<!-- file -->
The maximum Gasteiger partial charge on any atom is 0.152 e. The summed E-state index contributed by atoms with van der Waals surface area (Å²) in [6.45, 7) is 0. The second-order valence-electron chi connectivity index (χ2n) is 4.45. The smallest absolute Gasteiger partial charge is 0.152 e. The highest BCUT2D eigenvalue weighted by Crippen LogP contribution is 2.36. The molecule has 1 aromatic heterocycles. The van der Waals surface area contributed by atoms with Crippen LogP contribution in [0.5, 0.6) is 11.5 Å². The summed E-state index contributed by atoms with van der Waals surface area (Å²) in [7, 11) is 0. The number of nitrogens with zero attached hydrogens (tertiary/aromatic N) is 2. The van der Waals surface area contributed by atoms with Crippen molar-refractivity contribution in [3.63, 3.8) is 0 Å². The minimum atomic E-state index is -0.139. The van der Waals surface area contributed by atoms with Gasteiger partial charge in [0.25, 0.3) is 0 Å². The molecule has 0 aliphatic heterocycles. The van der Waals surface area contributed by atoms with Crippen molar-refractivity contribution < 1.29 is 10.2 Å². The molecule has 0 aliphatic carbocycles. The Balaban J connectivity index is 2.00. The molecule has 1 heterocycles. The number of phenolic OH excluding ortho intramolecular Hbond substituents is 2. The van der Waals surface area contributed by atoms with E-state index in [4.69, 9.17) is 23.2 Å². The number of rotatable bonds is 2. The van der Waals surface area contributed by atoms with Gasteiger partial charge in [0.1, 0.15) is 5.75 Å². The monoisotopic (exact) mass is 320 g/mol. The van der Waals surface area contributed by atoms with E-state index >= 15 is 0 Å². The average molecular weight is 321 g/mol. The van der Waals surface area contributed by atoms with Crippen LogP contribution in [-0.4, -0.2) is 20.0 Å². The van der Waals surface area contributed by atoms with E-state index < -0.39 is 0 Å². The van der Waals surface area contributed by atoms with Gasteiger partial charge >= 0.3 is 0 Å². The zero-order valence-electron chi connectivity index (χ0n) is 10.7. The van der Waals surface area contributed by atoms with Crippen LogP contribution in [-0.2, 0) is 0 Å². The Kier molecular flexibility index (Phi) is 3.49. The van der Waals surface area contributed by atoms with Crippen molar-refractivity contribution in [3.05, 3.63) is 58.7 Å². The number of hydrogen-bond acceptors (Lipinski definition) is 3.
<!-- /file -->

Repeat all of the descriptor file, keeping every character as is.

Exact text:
The maximum Gasteiger partial charge on any atom is 0.152 e. The summed E-state index contributed by atoms with van der Waals surface area (Å²) in [6.45, 7) is 0. The second-order valence-electron chi connectivity index (χ2n) is 4.45. The smallest absolute Gasteiger partial charge is 0.152 e. The highest BCUT2D eigenvalue weighted by Crippen LogP contribution is 2.36. The molecule has 1 aromatic heterocycles. The van der Waals surface area contributed by atoms with Crippen LogP contribution in [0.5, 0.6) is 11.5 Å². The summed E-state index contributed by atoms with van der Waals surface area (Å²) in [7, 11) is 0. The number of nitrogens with zero attached hydrogens (tertiary/aromatic N) is 2. The van der Waals surface area contributed by atoms with Crippen molar-refractivity contribution in [3.63, 3.8) is 0 Å². The minimum atomic E-state index is -0.139. The van der Waals surface area contributed by atoms with Gasteiger partial charge in [0.25, 0.3) is 0 Å². The molecule has 0 aliphatic heterocycles. The van der Waals surface area contributed by atoms with Crippen molar-refractivity contribution < 1.29 is 10.2 Å². The molecule has 0 aliphatic carbocycles. The Balaban J connectivity index is 2.00. The molecule has 1 heterocycles. The number of phenolic OH excluding ortho intramolecular Hbond substituents is 2. The van der Waals surface area contributed by atoms with E-state index in [4.69, 9.17) is 23.2 Å². The number of rotatable bonds is 2. The van der Waals surface area contributed by atoms with Gasteiger partial charge in [0.1, 0.15) is 5.75 Å². The monoisotopic (exact) mass is 320 g/mol. The van der Waals surface area contributed by atoms with E-state index >= 15 is 0 Å². The average molecular weight is 321 g/mol. The van der Waals surface area contributed by atoms with Crippen LogP contribution in [-0.4, -0.2) is 20.0 Å². The van der Waals surface area contributed by atoms with E-state index < -0.39 is 0 Å². The van der Waals surface area contributed by atoms with Gasteiger partial charge >= 0.3 is 0 Å². The zero-order valence-electron chi connectivity index (χ0n) is 10.7. The van der Waals surface area contributed by atoms with Crippen LogP contribution in [-0.2, 0) is 0 Å². The Kier molecular flexibility index (Phi) is 3.49. The van der Waals surface area contributed by atoms with Crippen molar-refractivity contribution in [3.05, 3.63) is 58.7 Å². The number of hydrogen-bond acceptors (Lipinski definition) is 3.